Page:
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AB de Villiers – the popular man all set for 100th Test

Published Nov 13, 2015, 4:13 pm IST
Updated Mar 27, 2019, 3:28 am IST
The South African, also known as superman, has 3 million followers on Twitter
AB de Villiers prepares for his 100th test match amid increasing popularity and rising expectations. (Photo: AP)
 AB de Villiers prepares for his 100th test match amid increasing popularity and rising expectations. (Photo: AP)

Bangalore: AB de Villiers prepares for his 100th test match amid increasing popularity and rising expectations.

De Villiers, among the most popular South Africans on social media with 3 million followers on Twitter, will have even more support than usual when his team plays India in the second test starting Saturday at Bangalore, his home ground when he's playing for Royal Challengers Bangalore in the Indian Premier League.


Read: AB de Villiers gears up for special ton

"AB is going to be more popular than Sachin Tendulkar in world cricket," retired South African pace bowler Fanie de Villiers told The Times of India recently. "That's the caliber of a person we are talking about; that's the cricketer we are talking about; that's the loveable, marketable player we are talking about."

He may not be quite up there yet with the great Indian batsman, but his exploits have been lauded already on this tour as he smashed three centuries to help South Africa win its first ever limited-overs international series in India 3-2.

As for expectations, those hundreds and an 83-ball 63 on a rank turner in the first test at Mohali last week make him the player to watch out for as he has also now regained his status as the top-ranked batsman in tests.

"He's a superman in all formats of the game," teammate Hashim Amla had said of de Villiers at Mohali, where his dismissal for 16 in the second innings ended South Africa's hopes and it crashed to a 108-run defeat in the low-scoring game.

Also read: Playing all sports shaped me as a cricketer, says AB de Villiers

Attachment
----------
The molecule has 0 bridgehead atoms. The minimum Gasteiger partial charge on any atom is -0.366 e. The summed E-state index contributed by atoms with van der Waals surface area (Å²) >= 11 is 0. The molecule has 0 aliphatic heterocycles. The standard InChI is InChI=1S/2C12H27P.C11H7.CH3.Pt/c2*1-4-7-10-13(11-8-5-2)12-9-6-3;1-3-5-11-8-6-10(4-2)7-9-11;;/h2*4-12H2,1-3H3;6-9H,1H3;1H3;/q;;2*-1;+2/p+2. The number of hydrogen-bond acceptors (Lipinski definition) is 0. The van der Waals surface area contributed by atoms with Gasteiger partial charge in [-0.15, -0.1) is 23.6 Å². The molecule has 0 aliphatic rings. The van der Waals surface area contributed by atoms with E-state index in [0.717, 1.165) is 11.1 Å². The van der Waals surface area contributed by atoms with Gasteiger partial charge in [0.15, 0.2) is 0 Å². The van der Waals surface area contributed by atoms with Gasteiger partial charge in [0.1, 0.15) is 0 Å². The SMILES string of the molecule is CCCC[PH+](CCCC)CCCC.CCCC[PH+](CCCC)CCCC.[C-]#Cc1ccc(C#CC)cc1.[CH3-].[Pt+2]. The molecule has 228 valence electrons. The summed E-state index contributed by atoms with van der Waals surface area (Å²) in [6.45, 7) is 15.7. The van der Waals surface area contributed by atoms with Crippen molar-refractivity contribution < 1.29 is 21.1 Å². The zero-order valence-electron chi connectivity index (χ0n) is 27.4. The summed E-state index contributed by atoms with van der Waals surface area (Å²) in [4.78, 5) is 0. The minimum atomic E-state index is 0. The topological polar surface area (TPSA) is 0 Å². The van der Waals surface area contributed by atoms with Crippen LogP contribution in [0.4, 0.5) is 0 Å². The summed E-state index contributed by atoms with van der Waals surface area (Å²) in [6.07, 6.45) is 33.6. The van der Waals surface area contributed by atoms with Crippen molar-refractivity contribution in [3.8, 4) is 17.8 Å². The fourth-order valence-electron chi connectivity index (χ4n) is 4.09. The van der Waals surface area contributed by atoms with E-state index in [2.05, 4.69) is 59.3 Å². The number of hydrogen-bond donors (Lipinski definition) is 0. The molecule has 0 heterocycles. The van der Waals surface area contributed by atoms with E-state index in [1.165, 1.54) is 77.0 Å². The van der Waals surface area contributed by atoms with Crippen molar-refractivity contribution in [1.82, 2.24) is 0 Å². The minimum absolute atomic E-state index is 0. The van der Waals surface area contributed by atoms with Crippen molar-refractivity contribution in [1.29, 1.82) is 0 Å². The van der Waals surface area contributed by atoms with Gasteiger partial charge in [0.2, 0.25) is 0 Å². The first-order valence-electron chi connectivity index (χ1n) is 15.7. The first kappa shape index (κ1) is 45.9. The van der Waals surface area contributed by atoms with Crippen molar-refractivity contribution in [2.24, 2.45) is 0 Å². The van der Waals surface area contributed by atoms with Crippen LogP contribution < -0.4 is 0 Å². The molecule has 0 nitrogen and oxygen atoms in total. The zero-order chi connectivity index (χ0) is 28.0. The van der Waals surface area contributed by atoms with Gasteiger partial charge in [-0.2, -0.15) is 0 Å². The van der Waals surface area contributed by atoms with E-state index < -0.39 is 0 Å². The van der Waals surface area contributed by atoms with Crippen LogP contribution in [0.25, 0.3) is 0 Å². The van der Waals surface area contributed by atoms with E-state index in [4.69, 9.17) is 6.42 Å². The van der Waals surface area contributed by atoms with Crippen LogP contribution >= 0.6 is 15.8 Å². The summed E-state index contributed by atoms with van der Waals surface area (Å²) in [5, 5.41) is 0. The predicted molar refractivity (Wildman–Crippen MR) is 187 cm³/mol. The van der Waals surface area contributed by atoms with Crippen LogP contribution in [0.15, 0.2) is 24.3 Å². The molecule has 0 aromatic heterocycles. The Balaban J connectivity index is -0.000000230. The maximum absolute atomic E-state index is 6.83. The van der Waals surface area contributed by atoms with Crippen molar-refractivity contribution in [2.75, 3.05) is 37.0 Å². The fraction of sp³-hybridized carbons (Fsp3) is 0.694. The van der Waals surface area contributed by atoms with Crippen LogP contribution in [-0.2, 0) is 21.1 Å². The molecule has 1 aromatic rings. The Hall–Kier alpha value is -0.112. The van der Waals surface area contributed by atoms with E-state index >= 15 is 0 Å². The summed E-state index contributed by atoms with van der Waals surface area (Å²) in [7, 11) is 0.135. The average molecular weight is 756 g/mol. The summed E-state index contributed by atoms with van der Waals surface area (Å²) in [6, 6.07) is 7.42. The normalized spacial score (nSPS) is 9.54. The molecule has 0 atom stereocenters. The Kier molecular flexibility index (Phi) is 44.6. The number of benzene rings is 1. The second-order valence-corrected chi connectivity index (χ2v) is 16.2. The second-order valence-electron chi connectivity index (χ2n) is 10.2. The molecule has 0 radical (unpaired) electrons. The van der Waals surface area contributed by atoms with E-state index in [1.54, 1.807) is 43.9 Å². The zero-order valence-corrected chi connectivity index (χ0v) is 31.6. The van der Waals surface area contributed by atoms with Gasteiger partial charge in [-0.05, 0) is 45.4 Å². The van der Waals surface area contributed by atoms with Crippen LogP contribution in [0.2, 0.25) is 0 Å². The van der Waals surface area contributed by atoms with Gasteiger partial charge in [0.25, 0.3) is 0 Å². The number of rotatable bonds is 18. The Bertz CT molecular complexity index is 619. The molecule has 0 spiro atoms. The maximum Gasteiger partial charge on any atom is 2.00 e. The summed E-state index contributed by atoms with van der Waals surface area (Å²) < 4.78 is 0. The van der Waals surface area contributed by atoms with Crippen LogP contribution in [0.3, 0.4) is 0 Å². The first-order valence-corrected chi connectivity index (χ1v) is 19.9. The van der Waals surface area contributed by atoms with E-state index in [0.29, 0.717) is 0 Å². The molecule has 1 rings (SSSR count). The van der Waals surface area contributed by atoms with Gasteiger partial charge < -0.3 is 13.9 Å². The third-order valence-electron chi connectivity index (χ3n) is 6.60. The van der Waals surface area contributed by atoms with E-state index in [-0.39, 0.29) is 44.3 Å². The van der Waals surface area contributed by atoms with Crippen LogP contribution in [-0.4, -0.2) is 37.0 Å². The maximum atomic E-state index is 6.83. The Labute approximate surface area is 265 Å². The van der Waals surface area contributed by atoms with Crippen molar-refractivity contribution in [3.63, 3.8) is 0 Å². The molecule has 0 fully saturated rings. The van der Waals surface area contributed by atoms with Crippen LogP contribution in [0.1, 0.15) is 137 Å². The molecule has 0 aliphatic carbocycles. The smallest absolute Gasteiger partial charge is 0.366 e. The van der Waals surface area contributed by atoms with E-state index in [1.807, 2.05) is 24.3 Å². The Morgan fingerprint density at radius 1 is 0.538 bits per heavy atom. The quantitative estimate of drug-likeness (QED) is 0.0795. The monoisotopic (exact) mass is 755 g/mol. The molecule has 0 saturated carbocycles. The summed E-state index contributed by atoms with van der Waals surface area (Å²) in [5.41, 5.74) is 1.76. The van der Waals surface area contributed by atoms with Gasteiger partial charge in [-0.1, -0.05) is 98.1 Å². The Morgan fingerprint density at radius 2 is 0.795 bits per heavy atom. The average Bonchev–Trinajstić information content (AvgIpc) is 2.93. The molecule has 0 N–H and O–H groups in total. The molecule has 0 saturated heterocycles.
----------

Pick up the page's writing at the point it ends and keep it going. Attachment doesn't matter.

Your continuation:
The 31-year-old de Villiers excels as a batsman in limited-overs cricket because of his "360-degree" reach in terms of strokes, but his test record also would be the envy of most batsmen.

"I like the challenge of changing," de Villiers said ahead of the second test. "I've always enjoyed challenging myself, adapting to different conditions - challenges in life and cricket. I believe it brings out the best in people."

De Villiers, who scored the fastest ODI hundred ever — needing just 31 balls to reach triple figures against the West Indies earlier this year at Johannesburg — has scored 7,685 runs from 99 tests with 21 centuries and 37 half-centuries and an average touching 52.

He has several big innings in test cricket, too, with his unbeaten 217 at Ahmedabad in 2008 against a spin attack comprising Anil Kumble and Harbhajan Singh often forgotten because of pace bowler Dale Steyn's stunning first innings five-for which snuffed out India for just 76 in an innings victory.

De Villiers will have to replay some of that batting as the Ravichandran Ashwin-led spin attack has started a charge on turning pitches in a desperate attempt to avenge the series losses in ODIs and T20s.

I like to be a threat for the opposition: AB de Villiers

It could also mean turning around the series and putting South Africa in line to win in all three formats on tour.

"I think too much is being made of the Mohali pitch. If you look at the scorecard, no one has scored a hundred. Both teams struggled on the pitch. Both teams struggled against spin and looked foolish at times," he said.

De Villiers, who was said to be almost as talented in hockey, football, rugby, athletics, swimming, badminton and golf before he chose cricket, has the widest possible variety of strokes as he reads the line and length of deliveries earlier than any other batsman.

He can not only drive, cut, pull and switch-hit with ease but also create space on either side of the wicket to execute shots almost unimaginable at the time the ball is released from the bowler's hand.

"He is possibly at the peak of his career," Tendulkar said of De Villiers recently. "He's really, really batting unbelievably well and it seems that he has got more time than anyone else.”



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